“China may have hidden interest behind OBOR but we shouldn’t hesitate to take advantage of this initiative for that reason alone,” said Rabindra Adhikari, chair of the Parliamentary Committee on Development.
India is already concerned about the BRI, viewing the China-Pakistan Economic Corridor (CPEC) as a violation of its sovereignty because the project operates in the disputed territory of Pakistan administered Kashmir. India attempted to convince Nepal and Bangladesh not to join the initiative, but to no avail.
Indeed, some argue that India’s efforts are futile.
“There is no point in India’s sniping and nit-picking at the Chinese OBOR project and pressuring neighbours like Nepal not to sign up to it. It only makes India look mean, spiteful and backward-looking,” wrote Dipak Gyawali, Nepal’s former water minister.
Nepali proponents have another reason to be hopeful that India will eventually join the mission.
“Technocrats in India know the value of linking Kerung in China to the Indian rail network, as this is the most appropriate route to connect to the Trans Asian railways,” said Upadhyay.
Among three rail networks under the Trans-Asian Railways (TAR) scheme from Asia to Europe, Nepal falls to the southernmost. The country is also a major link between Shanghai and Moscow. The southern network links Hong Kong and Singapore to Spain via India and Iran.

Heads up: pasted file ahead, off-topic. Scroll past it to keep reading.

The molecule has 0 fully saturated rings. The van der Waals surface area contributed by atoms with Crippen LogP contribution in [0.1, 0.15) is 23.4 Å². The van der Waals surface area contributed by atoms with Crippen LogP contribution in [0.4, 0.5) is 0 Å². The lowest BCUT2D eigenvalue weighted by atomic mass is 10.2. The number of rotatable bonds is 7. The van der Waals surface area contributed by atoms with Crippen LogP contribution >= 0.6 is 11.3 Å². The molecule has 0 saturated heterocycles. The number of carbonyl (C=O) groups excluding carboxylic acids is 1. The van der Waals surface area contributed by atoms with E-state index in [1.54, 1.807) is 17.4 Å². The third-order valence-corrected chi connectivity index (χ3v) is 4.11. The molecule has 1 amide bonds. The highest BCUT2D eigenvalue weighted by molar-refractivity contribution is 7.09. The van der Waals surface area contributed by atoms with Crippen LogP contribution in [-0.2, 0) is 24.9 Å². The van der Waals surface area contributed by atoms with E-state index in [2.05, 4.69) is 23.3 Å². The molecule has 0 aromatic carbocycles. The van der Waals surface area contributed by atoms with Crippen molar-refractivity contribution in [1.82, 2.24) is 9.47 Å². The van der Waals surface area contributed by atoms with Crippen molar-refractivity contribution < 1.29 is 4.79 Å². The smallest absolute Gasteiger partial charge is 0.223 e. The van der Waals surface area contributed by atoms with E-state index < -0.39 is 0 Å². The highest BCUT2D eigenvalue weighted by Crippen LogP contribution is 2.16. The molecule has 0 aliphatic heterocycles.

“We are strategically in a very important geo-location and can act as a bridge between two major trans-Asian railway networks,” added Upadhyay.
Though India and China are at loggerheads over the BRI, politicians in Nepal remain optimistic.
“Once a rail connection with China is established, Nepali goods can be transited to international markets through the Eurasian transport network, which is vital if we are to overcome our geopolitical constraints. All of South Asia can benefit from this network,” said Adhikari.
Although rail and roads have already crossed the lofty mountains on paper, many challenges lie ahead. Landslides are not uncommon on the geologically fragile and earthquake prone route from Kerung.
Thanks to the promise of Chinese investment, financial constraints are less of a concern than technical ones, according to officials.
The railways department says that about 90% of the Kathmandu-Kerung railway is likely to be formed of bridges or tunnels.
“We have technical challenges on our side but it is not impossible to connect Kathmandu with Kerung, However, it is not as easy as linking Kathmandu with Birgunj on the southern border,” Upadhyay said.
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Nepal’s inadequate expertise and experience in rail construction has already become a major issue. It has been seeking support from its neighbours and nurturing talent to work in this sector.